midriff: a hollow corpus of denuded beige hills
surrounded by restless traffic, engraved with paths
for cheap motorcycles, camel trains and beggars.
In the spring winds, dust gathered on the naked floors
As cottony balls under the chairs and I never dusted,
Never swept, watched them converge deep in the corners
Crowding like drift ice on a thawing river. Rather I was
Obsessed with escaping the locked door, my bedroom prison.
Too far to jump, I sat on the balcony above the desert writing
Naked poems in my ragged notebook, crying, plotting, sleepless
And hungry, begging. Nights I lay on the bare cement, listening
For his footsteps approaching in the hall as the dust collected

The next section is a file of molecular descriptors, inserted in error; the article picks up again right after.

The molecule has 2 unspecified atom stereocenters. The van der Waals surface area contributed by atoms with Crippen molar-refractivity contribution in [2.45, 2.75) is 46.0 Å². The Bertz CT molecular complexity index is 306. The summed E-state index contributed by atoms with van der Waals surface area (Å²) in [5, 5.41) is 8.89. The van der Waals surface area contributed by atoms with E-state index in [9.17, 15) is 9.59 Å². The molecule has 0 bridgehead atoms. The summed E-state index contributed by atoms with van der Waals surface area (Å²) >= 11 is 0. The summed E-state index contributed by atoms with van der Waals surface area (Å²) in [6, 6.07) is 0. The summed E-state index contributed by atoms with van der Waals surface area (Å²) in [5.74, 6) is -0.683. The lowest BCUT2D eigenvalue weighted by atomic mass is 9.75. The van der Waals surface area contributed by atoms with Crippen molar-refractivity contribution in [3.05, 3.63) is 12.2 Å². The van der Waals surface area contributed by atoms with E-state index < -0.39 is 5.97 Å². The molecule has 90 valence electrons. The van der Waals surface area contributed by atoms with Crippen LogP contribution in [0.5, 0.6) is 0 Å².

Outside, ignoring it each time I left for work in the mornings.
Emily Strauss has an M.A. in English, but is self-taught in poetry. Over 100 of her poems appear in dozens of online venues and in anthologies. The natural world is generally her framework; she often focuses on the tension between nature and humanity, using concrete images to illuminate the loss of meaning between them. She is a semi-retired teacher living in California.